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Vic Toews Says Foiled Plot A Reminder Terrorism Remains A 'Real Threat'

Public Safety Minister Vic Toews says the arrest of two men in a foiled terror plot is a reminder of the dangers Canadians face — and the need for strengthened legislation.

“Today’s arrests demonstrate that terrorism continues to be a real threat to Canada,” he said in a press conference.

Investigators believe the men were supported by al-Qaeda elements in Iran, though police said they don't believe it was state sponsored. They will face numerous charges, including conspiring to interfere with transportation facilities and conspiring to murder persons for the benefit of a terrorist group.

The arrests come after a year-long operation dubbed Operation Smooth, involving RCMP, CSIS, FBI and police services in Ontario and Quebec.

The RCMP announced on Monday afternoon that there was no imminent danger, though officials noted the individuals “had the capacity and intent to carry out these criminal acts.”

Toews lauded all law enforcement agencies involved in the bust.

“Operation Smooth is an example of Canada’s long-standing and productive intelligence sharing relationship with domestic and international partners,” Toews said. “This is a key component of Canada’s counter-terrorism strategy and fundamental to protecting Canadians from terrorist threats.”

The minister also used the arrests as an occasion to promote the Harper government, which he says remains “unwavering” in its commitment to prevent, counter and prosecute terrorism.

“The first responsibility of any government is to ensure the safety and security of its citizens,” he said. “Our government takes the responsibility very seriously and we have strengthened the legislative and operational framework of our security agencies to carry out that mandate.”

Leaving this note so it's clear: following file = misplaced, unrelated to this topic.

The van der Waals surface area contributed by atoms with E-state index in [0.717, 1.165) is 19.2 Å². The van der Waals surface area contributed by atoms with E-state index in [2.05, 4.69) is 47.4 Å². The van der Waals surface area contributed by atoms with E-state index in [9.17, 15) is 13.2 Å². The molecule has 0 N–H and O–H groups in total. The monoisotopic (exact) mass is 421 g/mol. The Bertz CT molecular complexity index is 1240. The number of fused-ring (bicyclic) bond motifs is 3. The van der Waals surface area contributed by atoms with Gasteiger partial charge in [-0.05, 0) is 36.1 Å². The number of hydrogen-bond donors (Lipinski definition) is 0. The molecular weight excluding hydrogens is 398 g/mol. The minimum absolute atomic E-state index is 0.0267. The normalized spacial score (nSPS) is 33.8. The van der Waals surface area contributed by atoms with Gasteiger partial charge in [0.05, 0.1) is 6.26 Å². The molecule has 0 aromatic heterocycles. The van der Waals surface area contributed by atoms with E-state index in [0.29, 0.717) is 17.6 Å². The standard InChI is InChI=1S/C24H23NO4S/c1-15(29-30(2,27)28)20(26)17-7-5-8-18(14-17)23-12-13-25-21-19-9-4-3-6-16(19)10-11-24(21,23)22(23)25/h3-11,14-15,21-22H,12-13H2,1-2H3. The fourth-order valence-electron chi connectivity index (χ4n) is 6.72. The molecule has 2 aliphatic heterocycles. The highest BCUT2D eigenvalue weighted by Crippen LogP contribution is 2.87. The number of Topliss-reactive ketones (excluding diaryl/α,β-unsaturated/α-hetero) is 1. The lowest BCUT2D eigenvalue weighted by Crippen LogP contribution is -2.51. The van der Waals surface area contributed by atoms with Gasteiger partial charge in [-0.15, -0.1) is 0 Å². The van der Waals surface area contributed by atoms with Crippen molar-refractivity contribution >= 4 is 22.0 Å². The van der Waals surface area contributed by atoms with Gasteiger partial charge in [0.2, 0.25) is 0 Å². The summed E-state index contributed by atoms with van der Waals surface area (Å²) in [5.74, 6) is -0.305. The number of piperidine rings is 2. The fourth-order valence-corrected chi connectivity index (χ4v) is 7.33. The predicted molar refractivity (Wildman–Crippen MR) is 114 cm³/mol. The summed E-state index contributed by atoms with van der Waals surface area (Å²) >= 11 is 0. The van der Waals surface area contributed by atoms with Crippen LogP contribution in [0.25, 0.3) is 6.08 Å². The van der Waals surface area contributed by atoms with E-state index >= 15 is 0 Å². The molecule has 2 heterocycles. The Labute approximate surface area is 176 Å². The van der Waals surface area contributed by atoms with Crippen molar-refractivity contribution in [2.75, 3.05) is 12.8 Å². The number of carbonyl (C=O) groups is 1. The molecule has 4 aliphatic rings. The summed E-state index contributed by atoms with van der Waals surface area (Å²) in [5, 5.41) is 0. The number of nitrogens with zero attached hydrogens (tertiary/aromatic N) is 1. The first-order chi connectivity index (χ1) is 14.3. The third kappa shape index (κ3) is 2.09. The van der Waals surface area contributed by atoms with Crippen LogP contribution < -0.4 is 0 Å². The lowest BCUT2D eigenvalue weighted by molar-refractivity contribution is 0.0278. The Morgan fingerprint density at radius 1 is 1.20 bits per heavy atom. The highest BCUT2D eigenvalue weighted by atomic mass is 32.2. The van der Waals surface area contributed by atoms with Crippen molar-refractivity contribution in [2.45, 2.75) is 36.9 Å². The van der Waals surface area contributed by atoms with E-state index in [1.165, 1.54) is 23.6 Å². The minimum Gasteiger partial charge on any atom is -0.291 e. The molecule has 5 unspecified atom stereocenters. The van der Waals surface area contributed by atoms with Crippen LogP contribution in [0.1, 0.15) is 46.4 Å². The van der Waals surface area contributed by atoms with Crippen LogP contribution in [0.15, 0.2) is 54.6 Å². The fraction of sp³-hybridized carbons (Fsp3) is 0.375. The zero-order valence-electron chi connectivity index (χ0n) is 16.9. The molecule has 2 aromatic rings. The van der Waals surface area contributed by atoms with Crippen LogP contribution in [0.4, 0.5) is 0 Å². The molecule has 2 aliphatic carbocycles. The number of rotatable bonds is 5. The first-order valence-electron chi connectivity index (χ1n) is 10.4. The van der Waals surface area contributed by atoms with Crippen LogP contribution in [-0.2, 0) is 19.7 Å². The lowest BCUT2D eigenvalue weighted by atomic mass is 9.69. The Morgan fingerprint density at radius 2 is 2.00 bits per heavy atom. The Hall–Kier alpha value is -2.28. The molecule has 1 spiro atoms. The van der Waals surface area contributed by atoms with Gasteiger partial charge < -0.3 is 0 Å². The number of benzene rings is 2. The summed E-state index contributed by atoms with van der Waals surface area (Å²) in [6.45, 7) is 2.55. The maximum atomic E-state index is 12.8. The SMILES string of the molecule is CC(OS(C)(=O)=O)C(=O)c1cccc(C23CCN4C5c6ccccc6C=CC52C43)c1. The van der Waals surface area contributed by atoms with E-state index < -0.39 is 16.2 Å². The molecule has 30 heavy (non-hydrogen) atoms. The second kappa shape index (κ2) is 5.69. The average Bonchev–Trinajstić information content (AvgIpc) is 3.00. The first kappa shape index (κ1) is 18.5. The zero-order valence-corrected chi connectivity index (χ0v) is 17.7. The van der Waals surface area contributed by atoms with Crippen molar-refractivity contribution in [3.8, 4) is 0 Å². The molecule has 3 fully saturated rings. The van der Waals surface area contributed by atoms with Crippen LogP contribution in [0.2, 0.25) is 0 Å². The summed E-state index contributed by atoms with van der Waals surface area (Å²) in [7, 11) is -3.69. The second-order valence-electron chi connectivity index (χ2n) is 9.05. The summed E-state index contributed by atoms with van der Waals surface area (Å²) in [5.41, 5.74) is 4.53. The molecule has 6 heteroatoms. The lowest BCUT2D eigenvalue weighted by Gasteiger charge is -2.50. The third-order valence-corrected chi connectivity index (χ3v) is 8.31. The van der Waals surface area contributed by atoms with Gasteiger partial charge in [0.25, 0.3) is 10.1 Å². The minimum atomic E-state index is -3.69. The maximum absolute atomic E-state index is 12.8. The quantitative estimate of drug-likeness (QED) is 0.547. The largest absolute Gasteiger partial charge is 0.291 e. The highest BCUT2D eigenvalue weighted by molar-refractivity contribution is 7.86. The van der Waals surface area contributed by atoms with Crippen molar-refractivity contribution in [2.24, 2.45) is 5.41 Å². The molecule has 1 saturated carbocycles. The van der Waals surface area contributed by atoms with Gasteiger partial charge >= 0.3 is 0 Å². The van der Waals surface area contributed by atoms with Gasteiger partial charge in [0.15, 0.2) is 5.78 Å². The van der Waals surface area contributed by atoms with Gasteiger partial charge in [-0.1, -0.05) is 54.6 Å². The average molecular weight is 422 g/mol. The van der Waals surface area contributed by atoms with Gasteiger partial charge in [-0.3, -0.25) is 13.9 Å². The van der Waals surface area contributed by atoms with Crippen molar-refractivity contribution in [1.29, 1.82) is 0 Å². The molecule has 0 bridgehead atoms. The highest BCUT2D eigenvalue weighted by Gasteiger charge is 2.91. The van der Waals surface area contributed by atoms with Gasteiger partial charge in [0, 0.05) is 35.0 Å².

The arrests come on the very day that the House of Commons debated — with heightened urgency after the Boston bombings — a controversial anti-terrorism bill introduced in the Senate last year.

CBC reports that the S-7, Combating Terrorism Act, would allow for so-called “preventative detention,” meaning a suspect accused of terrorist involvement could be held in custody for three days without a charge being laid. The person could be jailed for 12 months if they refuse to cooperate.

It would also allow for “investigative hearing” in which someone believed to have knowledge of a terror act could be forced to answer questions or face a possible prison sentence of 12 months.

The legislation also creates a new criminal offence that would apply to people leaving the country for the purpose of creating certain terrorist acts abroad.

The NDP, which opposes the bill, questioned the timing of the debate before Monday’s news.

“They could have brought this forward weeks ago, months ago,” said Foreign Affairs critic Paul Dewar told CTV’s Question Period. “Sadly, what they’re doing here is that they’re using this as an opportunity to, in some ways, look like they’re doing something.”

Terrorism has been a hot political issue since last week’s attack at the Boston marathon. Shortly after, new Liberal leader Justin Trudeau told Peter Mansbridge that it is important to think about what may fuel terrorism.

“We have to look at the root causes,” he said. “Now, we don't know now if it was terrorism or a single crazy or a domestic issue or a foreign issue.

"But there is no question that this happened because there is someone who feels completely excluded. Completely at war with innocents. At war with a society. And our approach has to be, where do those tensions come from?"

Trudeau’s words prompted a thinly veiled jab from Stephen Harper, who was overseas at Margaret Thatcher’s funeral.

“When you see this type of violent act, you do not sit around trying to rationalize it or make excuses for it or figure out its root causes,” he said. "You condemn it categorically, and to the extent you can deal with the perpetrators, you deal with them as harshly as possible."

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